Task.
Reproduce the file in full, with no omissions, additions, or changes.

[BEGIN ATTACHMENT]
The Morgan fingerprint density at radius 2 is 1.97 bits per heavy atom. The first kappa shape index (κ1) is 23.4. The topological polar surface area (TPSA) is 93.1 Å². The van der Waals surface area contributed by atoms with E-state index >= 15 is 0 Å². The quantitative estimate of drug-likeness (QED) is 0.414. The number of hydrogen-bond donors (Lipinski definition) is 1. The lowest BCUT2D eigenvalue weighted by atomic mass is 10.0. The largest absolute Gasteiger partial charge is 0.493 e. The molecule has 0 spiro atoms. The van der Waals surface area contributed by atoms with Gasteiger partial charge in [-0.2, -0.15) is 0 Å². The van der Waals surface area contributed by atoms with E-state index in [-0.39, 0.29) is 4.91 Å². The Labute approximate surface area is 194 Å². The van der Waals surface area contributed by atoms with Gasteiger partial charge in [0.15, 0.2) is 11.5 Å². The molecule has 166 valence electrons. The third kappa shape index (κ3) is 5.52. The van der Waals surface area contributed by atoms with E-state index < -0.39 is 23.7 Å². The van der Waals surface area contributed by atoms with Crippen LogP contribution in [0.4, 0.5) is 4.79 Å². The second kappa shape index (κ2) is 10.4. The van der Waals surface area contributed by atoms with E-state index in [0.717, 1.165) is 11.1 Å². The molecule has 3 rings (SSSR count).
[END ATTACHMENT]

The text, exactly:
The Morgan fingerprint density at radius 2 is 1.97 bits per heavy atom. The first kappa shape index (κ1) is 23.4. The topological polar surface area (TPSA) is 93.1 Å². The van der Waals surface area contributed by atoms with E-state index >= 15 is 0 Å². The quantitative estimate of drug-likeness (QED) is 0.414. The number of hydrogen-bond donors (Lipinski definition) is 1. The lowest BCUT2D eigenvalue weighted by atomic mass is 10.0. The largest absolute Gasteiger partial charge is 0.493 e. The molecule has 0 spiro atoms. The van der Waals surface area contributed by atoms with Gasteiger partial charge in [-0.2, -0.15) is 0 Å². The van der Waals surface area contributed by atoms with E-state index in [-0.39, 0.29) is 4.91 Å². The Labute approximate surface area is 194 Å². The van der Waals surface area contributed by atoms with Gasteiger partial charge in [0.15, 0.2) is 11.5 Å². The molecule has 166 valence electrons. The third kappa shape index (κ3) is 5.52. The van der Waals surface area contributed by atoms with E-state index < -0.39 is 23.7 Å². The van der Waals surface area contributed by atoms with Crippen LogP contribution in [0.4, 0.5) is 4.79 Å². The second kappa shape index (κ2) is 10.4. The van der Waals surface area contributed by atoms with E-state index in [0.717, 1.165) is 11.1 Å². The molecule has 3 rings (SSSR count).